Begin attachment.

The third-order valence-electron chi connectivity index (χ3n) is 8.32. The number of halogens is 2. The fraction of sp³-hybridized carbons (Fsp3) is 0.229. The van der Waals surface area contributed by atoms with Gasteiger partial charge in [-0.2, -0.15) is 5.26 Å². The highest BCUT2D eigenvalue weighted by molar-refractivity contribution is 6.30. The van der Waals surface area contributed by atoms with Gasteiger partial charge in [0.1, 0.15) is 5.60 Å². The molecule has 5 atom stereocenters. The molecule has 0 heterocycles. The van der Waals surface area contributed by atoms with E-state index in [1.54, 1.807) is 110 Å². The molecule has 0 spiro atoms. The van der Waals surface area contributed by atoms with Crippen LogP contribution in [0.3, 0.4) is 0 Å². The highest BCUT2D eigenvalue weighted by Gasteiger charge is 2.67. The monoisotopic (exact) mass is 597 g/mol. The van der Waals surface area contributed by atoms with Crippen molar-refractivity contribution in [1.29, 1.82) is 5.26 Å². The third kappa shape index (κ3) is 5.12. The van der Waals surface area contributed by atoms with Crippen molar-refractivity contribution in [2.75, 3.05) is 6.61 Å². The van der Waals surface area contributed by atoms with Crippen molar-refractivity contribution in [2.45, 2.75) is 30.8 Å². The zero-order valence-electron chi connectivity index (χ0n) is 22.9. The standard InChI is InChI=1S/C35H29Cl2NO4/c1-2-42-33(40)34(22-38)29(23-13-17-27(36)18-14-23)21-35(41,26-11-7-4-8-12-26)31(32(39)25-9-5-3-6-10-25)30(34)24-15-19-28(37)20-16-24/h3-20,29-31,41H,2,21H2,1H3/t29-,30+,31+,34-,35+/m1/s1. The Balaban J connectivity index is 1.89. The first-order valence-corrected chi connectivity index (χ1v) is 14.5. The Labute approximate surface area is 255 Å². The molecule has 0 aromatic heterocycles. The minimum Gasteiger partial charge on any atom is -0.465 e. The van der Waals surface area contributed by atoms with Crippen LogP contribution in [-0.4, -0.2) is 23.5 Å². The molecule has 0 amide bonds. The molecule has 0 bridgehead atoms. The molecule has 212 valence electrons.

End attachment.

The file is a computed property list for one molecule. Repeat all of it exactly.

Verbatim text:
The third-order valence-electron chi connectivity index (χ3n) is 8.32. The number of halogens is 2. The fraction of sp³-hybridized carbons (Fsp3) is 0.229. The van der Waals surface area contributed by atoms with Gasteiger partial charge in [-0.2, -0.15) is 5.26 Å². The highest BCUT2D eigenvalue weighted by molar-refractivity contribution is 6.30. The van der Waals surface area contributed by atoms with Gasteiger partial charge in [0.1, 0.15) is 5.60 Å². The molecule has 5 atom stereocenters. The molecule has 0 heterocycles. The van der Waals surface area contributed by atoms with E-state index in [1.54, 1.807) is 110 Å². The molecule has 0 spiro atoms. The van der Waals surface area contributed by atoms with Crippen LogP contribution in [0.3, 0.4) is 0 Å². The highest BCUT2D eigenvalue weighted by Gasteiger charge is 2.67. The monoisotopic (exact) mass is 597 g/mol. The van der Waals surface area contributed by atoms with Crippen molar-refractivity contribution in [1.29, 1.82) is 5.26 Å². The third kappa shape index (κ3) is 5.12. The van der Waals surface area contributed by atoms with Crippen molar-refractivity contribution in [2.75, 3.05) is 6.61 Å². The van der Waals surface area contributed by atoms with Crippen molar-refractivity contribution in [2.45, 2.75) is 30.8 Å². The zero-order valence-electron chi connectivity index (χ0n) is 22.9. The standard InChI is InChI=1S/C35H29Cl2NO4/c1-2-42-33(40)34(22-38)29(23-13-17-27(36)18-14-23)21-35(41,26-11-7-4-8-12-26)31(32(39)25-9-5-3-6-10-25)30(34)24-15-19-28(37)20-16-24/h3-20,29-31,41H,2,21H2,1H3/t29-,30+,31+,34-,35+/m1/s1. The Balaban J connectivity index is 1.89. The first-order valence-corrected chi connectivity index (χ1v) is 14.5. The Labute approximate surface area is 255 Å². The molecule has 0 aromatic heterocycles. The minimum Gasteiger partial charge on any atom is -0.465 e. The van der Waals surface area contributed by atoms with Crippen LogP contribution in [-0.4, -0.2) is 23.5 Å². The molecule has 0 amide bonds. The molecule has 0 bridgehead atoms. The molecule has 212 valence electrons.